Troubleshooting PHP

While Updating PHP on Ubuntu I had a problem and jumped into trouble shooting mode. I was documenting my steps so I wouldn’t get lost or start trying random things, those steps turned into this blog post.

Troubleshooting is something that I just start doing when I have an issue with almost anything. I don’t think that was always the case for me however my time in the Navy “taught” me how to think. Many people that I have meet never developed a formal approach to troubleshooting or problem solving. My process varies depending on the issue and my knowledge of the subject however the basic steps are usually very similar.

  1. Define the problem
  2. Confirm the problem
  3. Think
  4. Formulate a plan
  5. Follow the plan
  6. Find the solution
  7. Confirm the solution

The following are the detailed steps I used to to switch my test website from PHP 7.1.33 to PHP 7.4.16

My Troubleshooting Steps:

  • Define the problem:
    • I upgraded to PHP 7.4 and the WordPress dashboard is giving me a warning that I am using PHP 7.1.33
  • Confirm the problem:
    • From the terminal the php -v command confirms that PHP 7.4.16 is installed
    • I need to confirm that WordPress is not displaying an old error so I added WP PHP Version Display plugin to display this window in my dashboard:
Screenshot from the WP PHP Version Display Plugin - showing PHP 7.1.33 is running.
  • Review of what I already tried:
    • Restarted Apache2 server
    • Closed and reloaded the browser
    • Rebooted the computer
    • Generated a list of PHP versions installed
      • karl@StanLee:~$ apt list –installed | grep “php*”
    • Read the link with the warning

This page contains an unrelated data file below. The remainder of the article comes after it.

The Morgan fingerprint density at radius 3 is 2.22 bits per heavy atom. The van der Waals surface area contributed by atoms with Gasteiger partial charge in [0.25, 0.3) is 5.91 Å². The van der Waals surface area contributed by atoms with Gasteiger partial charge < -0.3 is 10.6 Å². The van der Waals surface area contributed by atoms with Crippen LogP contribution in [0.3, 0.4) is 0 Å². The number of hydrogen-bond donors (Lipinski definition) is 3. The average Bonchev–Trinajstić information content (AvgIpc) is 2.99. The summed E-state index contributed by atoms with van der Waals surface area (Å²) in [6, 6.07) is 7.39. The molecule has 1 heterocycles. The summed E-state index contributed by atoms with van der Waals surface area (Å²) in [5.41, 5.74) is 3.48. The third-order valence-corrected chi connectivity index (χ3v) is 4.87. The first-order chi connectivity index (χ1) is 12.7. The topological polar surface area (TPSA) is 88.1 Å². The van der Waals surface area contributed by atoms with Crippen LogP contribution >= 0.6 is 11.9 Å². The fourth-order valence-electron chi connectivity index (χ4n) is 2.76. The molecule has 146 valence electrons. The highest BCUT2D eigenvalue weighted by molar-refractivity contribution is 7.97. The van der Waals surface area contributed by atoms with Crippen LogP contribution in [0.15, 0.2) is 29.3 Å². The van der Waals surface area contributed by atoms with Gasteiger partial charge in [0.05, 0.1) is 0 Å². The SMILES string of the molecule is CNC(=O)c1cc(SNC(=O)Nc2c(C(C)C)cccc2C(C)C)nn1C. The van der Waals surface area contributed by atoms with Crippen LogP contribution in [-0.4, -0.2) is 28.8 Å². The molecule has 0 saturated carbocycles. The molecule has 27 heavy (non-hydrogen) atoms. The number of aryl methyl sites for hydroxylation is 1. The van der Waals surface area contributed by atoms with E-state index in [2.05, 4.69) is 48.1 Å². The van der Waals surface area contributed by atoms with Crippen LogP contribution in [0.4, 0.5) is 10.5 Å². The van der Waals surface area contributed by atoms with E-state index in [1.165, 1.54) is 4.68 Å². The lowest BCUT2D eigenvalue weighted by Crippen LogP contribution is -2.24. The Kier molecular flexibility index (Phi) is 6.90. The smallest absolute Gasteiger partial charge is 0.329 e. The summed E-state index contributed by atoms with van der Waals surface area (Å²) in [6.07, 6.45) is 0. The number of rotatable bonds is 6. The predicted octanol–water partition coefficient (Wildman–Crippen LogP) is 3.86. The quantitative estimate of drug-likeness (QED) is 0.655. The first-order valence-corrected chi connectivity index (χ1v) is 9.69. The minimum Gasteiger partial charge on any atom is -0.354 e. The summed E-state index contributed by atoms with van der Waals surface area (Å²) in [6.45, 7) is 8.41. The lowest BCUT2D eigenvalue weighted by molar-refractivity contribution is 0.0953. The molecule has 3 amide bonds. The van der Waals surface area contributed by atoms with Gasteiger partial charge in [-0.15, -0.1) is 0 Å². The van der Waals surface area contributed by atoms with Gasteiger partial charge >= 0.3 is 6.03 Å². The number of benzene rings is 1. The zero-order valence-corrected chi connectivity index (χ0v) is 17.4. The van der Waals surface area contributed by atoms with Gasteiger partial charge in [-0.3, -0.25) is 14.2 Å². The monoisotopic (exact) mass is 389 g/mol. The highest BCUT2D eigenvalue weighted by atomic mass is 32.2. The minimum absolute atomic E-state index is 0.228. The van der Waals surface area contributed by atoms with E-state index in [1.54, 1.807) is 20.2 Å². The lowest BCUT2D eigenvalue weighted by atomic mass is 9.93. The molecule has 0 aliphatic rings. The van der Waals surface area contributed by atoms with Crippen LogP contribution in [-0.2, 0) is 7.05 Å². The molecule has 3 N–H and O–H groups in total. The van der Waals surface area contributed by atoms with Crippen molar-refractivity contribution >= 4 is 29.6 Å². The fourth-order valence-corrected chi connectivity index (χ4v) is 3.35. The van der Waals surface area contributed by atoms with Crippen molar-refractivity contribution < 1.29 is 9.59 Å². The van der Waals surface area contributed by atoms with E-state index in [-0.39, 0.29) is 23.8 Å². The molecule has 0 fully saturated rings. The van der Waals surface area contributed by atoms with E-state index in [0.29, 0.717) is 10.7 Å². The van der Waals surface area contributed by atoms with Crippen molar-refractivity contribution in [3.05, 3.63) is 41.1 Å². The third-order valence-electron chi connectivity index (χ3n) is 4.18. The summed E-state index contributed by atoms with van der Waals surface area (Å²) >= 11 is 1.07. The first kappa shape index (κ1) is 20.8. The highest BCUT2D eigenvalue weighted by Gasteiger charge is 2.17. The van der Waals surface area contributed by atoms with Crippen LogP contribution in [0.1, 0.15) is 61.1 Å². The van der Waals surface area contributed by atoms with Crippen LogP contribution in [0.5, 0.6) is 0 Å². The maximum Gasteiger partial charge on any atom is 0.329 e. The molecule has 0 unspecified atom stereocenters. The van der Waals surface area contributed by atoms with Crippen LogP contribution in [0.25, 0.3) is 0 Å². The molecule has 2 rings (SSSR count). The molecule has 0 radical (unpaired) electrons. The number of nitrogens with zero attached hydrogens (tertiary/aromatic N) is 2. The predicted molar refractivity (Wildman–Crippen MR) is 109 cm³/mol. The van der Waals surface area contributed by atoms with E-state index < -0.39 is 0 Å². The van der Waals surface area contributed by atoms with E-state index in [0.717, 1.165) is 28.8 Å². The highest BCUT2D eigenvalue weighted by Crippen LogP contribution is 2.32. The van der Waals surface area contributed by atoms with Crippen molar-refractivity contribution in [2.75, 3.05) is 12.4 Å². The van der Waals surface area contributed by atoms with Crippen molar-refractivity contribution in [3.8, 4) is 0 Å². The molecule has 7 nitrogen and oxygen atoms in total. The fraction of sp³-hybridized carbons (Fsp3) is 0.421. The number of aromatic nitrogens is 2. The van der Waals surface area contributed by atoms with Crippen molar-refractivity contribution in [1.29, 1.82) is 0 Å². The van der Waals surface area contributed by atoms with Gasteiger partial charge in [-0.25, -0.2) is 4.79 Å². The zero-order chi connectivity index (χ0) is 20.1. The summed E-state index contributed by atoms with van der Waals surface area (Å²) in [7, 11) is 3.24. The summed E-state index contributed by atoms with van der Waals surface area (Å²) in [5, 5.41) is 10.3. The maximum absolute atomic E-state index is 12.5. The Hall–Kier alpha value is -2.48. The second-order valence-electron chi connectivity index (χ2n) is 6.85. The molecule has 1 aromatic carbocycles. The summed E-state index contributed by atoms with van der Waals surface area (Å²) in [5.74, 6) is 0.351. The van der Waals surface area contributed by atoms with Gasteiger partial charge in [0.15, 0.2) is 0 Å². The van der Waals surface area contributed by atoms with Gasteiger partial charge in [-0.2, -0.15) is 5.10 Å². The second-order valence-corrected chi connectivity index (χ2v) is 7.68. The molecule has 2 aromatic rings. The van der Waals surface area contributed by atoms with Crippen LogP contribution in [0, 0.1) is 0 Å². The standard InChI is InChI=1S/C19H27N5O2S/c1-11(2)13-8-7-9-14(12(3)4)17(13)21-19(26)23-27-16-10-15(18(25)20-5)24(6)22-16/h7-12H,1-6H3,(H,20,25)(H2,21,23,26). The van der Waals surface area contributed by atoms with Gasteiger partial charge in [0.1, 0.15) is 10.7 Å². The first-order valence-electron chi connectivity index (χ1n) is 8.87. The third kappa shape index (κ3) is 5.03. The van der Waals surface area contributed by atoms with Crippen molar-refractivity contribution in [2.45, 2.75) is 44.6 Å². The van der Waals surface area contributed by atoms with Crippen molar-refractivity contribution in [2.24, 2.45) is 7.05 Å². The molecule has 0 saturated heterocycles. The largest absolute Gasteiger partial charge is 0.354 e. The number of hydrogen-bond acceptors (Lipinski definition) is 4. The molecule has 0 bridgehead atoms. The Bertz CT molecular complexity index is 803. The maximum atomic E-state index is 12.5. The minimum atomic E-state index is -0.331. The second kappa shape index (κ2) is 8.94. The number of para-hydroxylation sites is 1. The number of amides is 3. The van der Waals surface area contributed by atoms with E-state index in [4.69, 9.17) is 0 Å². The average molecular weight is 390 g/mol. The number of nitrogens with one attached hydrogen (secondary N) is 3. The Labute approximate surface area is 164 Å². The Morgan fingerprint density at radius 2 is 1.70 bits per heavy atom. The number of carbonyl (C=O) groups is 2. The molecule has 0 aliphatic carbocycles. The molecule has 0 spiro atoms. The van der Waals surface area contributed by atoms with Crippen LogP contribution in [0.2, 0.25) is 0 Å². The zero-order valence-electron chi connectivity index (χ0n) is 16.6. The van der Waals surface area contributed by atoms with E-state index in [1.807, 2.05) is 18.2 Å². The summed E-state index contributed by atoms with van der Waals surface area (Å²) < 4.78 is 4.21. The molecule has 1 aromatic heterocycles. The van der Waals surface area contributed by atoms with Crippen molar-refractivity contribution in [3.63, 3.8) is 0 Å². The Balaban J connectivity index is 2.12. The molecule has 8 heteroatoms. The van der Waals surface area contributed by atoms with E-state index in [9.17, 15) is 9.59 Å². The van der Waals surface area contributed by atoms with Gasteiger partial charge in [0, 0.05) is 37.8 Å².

• Think and drink coffee:
    • When I have an issue like this it hard for me to let it go. This is like the Rubik’s Cube I had when I was in the 6th grade. I didn’t want to put it down. Eventually my English teacher took it from me. Not surprisingly I lost access to the cube for a while because after going to the school to get it back my parents didn’t return it to me immediately. If I don’t figure this out now, I will be thinking about this while mowing the grass this afternoon, while walking the dog and everything else I do. I learned to try and let it go but be ready to make a note on my phone if something comes to me when I don’t have access to my computer.
  • Recap what I know:
    • PHP 7.4 is installed on the computer
    • WordPress is not using the latest version
    • The LAMP is between the computer and WordPress
  • List possible solutions or random things to try next:
    • Does Apache2 have a PHP configuration?
    • Format the computer and start over.
    • Remove old version of PHP.
    • Does WordPress have a PHP configuration?
    • Do nothing and move on?
  • Evaluate the list and put it in a reasonable order:
    1. Apache2 configuration
      • I am going to start here because I really think this is the most likely the problem. I did some quick searches but didn’t find anything yet.
    2. Check WordPress for a configuration